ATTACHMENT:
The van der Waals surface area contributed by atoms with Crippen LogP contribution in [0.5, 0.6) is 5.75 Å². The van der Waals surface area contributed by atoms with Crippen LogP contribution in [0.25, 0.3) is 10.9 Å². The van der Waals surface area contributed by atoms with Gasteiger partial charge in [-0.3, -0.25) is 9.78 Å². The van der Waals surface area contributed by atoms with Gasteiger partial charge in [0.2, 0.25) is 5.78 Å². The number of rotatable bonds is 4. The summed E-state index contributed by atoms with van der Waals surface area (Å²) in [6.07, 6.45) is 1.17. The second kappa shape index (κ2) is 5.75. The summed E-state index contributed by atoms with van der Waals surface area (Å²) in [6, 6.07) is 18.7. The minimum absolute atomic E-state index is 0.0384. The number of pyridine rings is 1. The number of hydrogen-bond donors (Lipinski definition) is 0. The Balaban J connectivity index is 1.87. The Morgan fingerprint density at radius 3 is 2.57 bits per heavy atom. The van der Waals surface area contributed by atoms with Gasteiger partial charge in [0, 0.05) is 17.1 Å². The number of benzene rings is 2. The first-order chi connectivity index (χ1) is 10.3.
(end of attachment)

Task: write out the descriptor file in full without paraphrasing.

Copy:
The van der Waals surface area contributed by atoms with Crippen LogP contribution in [0.5, 0.6) is 5.75 Å². The van der Waals surface area contributed by atoms with Crippen LogP contribution in [0.25, 0.3) is 10.9 Å². The van der Waals surface area contributed by atoms with Gasteiger partial charge in [-0.3, -0.25) is 9.78 Å². The van der Waals surface area contributed by atoms with Gasteiger partial charge in [0.2, 0.25) is 5.78 Å². The number of rotatable bonds is 4. The summed E-state index contributed by atoms with van der Waals surface area (Å²) in [6.07, 6.45) is 1.17. The second kappa shape index (κ2) is 5.75. The summed E-state index contributed by atoms with van der Waals surface area (Å²) in [6, 6.07) is 18.7. The minimum absolute atomic E-state index is 0.0384. The number of pyridine rings is 1. The number of hydrogen-bond donors (Lipinski definition) is 0. The Balaban J connectivity index is 1.87. The Morgan fingerprint density at radius 3 is 2.57 bits per heavy atom. The van der Waals surface area contributed by atoms with Gasteiger partial charge in [0, 0.05) is 17.1 Å². The number of benzene rings is 2. The first-order chi connectivity index (χ1) is 10.3.